UBS CEO Resigns After Rogue Trading Losses

By Frank Yu
Frank Yu
Frank Yu
September 25, 2011 Updated: October 1, 2015

Oswald J. Gruebel, Chief Executive of Swiss Bank UBS . Gruebel said that he is resigning following the recent rogue trading losses of $2.3 billion at the bank. (Sebastian Derungs/AFP//Getty Images)
Oswald J. Gruebel, Chief Executive of Swiss Bank UBS . Gruebel said that he is resigning following the recent rogue trading losses of $2.3 billion at the bank. (Sebastian Derungs/AFP//Getty Images)
NEW YORK—Oswald Gruebel, the German CEO of investment and corporate banking giant UBS AG, has resigned from his post at the Swiss bank.

The decision was made after UBS, Switzerland’s largest banking firm, lost $2.3 billion from authorized trading from a trader based in London.

Gruebel resigned from the firm after a board of directors meeting which took place in Singapore last week. Gruebel, who spent most of his career at rival Credit Suisse Group, became CEO of UBS in February 2009.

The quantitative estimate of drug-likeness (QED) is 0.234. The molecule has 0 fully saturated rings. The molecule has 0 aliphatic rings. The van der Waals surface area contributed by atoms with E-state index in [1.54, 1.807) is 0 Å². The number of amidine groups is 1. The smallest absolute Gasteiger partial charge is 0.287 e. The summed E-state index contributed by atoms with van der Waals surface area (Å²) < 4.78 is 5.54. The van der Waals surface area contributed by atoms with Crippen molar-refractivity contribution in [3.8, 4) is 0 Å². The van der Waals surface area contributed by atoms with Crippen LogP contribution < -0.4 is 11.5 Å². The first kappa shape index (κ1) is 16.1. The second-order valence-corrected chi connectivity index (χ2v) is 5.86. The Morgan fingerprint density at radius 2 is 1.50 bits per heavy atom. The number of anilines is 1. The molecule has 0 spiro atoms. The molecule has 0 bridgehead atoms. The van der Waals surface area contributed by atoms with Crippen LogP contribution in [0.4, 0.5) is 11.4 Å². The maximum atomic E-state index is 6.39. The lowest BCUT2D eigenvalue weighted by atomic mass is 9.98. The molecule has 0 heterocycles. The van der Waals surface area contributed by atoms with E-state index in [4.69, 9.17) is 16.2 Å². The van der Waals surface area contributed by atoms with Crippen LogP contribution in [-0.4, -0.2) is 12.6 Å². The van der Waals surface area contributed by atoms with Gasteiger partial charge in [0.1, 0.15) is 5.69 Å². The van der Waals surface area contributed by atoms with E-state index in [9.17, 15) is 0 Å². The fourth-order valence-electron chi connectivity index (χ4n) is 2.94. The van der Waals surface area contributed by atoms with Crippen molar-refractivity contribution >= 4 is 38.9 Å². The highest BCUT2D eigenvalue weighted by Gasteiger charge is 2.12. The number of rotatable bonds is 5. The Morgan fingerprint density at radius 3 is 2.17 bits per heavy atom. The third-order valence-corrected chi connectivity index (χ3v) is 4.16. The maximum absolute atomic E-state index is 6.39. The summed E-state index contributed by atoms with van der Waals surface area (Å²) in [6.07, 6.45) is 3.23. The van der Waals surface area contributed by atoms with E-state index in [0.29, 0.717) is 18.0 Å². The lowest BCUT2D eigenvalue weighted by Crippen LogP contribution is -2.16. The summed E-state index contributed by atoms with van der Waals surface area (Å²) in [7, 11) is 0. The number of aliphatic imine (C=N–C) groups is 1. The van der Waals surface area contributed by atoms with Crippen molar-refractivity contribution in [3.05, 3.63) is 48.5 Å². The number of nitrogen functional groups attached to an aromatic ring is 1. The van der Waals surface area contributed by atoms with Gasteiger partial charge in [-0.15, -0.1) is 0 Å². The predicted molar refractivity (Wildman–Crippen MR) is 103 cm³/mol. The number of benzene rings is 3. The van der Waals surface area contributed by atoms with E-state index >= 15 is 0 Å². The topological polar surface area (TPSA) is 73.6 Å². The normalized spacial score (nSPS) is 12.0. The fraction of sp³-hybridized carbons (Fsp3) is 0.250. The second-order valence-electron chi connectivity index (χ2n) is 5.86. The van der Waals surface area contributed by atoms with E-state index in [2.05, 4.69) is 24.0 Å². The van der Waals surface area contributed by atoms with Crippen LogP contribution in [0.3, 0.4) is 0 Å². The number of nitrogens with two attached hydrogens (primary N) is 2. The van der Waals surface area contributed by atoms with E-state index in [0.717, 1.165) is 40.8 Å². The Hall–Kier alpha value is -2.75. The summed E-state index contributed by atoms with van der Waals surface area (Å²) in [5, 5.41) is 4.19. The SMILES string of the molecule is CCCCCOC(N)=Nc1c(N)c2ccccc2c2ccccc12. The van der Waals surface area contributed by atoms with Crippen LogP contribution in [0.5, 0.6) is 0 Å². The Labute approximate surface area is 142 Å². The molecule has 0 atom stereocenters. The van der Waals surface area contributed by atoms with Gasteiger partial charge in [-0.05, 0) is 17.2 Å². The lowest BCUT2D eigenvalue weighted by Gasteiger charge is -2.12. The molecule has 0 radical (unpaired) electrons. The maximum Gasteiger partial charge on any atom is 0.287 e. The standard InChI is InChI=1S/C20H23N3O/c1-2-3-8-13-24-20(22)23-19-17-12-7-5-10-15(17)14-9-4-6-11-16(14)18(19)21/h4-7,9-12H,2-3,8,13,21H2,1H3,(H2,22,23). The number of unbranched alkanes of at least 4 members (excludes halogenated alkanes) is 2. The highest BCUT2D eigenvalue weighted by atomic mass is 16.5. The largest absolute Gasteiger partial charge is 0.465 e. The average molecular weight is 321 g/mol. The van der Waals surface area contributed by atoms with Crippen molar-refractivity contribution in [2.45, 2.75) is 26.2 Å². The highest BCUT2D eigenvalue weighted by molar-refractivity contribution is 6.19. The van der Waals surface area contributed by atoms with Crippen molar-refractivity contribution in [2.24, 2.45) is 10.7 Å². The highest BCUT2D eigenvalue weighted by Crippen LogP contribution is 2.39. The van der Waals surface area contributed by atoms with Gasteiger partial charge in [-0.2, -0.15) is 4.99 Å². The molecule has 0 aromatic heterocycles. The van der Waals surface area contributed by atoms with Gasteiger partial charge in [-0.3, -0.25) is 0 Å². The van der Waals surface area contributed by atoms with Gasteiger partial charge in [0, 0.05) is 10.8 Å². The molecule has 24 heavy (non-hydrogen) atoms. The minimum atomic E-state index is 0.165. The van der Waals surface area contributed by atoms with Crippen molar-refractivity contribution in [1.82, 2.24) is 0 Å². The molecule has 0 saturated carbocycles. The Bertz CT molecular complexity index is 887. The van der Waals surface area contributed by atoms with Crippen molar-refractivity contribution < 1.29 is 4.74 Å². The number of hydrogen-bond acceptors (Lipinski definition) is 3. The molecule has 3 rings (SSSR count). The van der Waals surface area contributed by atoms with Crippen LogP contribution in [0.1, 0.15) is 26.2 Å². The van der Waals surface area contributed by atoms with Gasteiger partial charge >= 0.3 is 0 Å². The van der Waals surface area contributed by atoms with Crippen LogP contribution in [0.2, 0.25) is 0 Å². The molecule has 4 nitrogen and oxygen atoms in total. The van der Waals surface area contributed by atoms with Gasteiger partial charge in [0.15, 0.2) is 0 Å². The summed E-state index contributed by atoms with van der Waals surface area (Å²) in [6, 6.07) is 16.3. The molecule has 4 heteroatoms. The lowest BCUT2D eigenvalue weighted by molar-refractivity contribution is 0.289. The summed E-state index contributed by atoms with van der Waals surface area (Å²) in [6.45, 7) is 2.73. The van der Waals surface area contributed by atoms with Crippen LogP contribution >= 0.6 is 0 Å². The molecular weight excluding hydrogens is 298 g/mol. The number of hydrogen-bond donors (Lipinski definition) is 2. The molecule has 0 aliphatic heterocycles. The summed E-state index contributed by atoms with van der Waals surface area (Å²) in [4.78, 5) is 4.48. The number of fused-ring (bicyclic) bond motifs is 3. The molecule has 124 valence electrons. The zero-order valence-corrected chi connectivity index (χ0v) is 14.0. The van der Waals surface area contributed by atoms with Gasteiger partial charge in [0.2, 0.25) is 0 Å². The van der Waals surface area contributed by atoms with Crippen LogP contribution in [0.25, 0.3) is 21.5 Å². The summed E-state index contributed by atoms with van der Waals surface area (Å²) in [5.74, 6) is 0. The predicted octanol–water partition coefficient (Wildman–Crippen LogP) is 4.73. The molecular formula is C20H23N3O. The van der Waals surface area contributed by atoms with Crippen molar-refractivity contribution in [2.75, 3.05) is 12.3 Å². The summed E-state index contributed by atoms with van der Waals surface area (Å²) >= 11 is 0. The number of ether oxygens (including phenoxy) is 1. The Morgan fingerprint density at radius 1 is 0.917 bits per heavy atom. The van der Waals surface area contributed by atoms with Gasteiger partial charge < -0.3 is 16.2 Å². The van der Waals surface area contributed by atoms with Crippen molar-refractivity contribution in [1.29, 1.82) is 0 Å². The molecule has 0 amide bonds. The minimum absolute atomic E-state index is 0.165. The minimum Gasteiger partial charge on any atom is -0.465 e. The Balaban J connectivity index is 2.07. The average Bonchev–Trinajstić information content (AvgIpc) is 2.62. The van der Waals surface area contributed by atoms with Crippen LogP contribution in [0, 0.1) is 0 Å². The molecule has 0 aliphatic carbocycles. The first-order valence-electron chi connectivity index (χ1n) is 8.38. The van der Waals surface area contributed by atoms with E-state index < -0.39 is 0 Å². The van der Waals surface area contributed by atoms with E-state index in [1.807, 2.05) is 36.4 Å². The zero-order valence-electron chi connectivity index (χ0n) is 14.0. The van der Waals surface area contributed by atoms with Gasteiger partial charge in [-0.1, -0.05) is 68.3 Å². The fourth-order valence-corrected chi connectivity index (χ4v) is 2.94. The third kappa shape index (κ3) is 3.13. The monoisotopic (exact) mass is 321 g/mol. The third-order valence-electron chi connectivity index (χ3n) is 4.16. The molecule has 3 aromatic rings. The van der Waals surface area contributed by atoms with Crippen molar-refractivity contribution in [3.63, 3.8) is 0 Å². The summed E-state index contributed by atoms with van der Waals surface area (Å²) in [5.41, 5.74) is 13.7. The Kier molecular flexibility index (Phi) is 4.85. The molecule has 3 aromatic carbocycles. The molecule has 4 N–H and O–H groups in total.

“Oswald Gruebel feels that it is his duty to assume responsibility for the recent unauthorized trading incident,” UBS Chairman Kaspar Villiger said in a company statement.

“During his tenure, he achieved an impressive turnaround and strengthened UBS fundamentally.”

UBS’s current head of Europe, Middle East, and Africa Sergio P. Ermotti will assume the CEO role on an interim basis until a replacement could be found, the company’s board said.

The large losses, caused by London-based trader Kweku Adoboli, could impact the company’s third quarter financial results.

The 31-year old Adoboli was arrested last week on charges of financial and accounting fraud. A hearing will occur in October. Adoboli has retained the law firm Kingsley Napley, the defense team of Nick Leeson, the rogue trader who brought down the financial firm of Barings Bank in 1995.

Adoboli worked at the bank’s “Delta One” desk, which trades in equity ETFs (baskets of securities in an index). The main strategies of the desk involve buying and selling ETFs, along with their respective individual component shares to take advantage of small pricing inconsistencies.

Frank Yu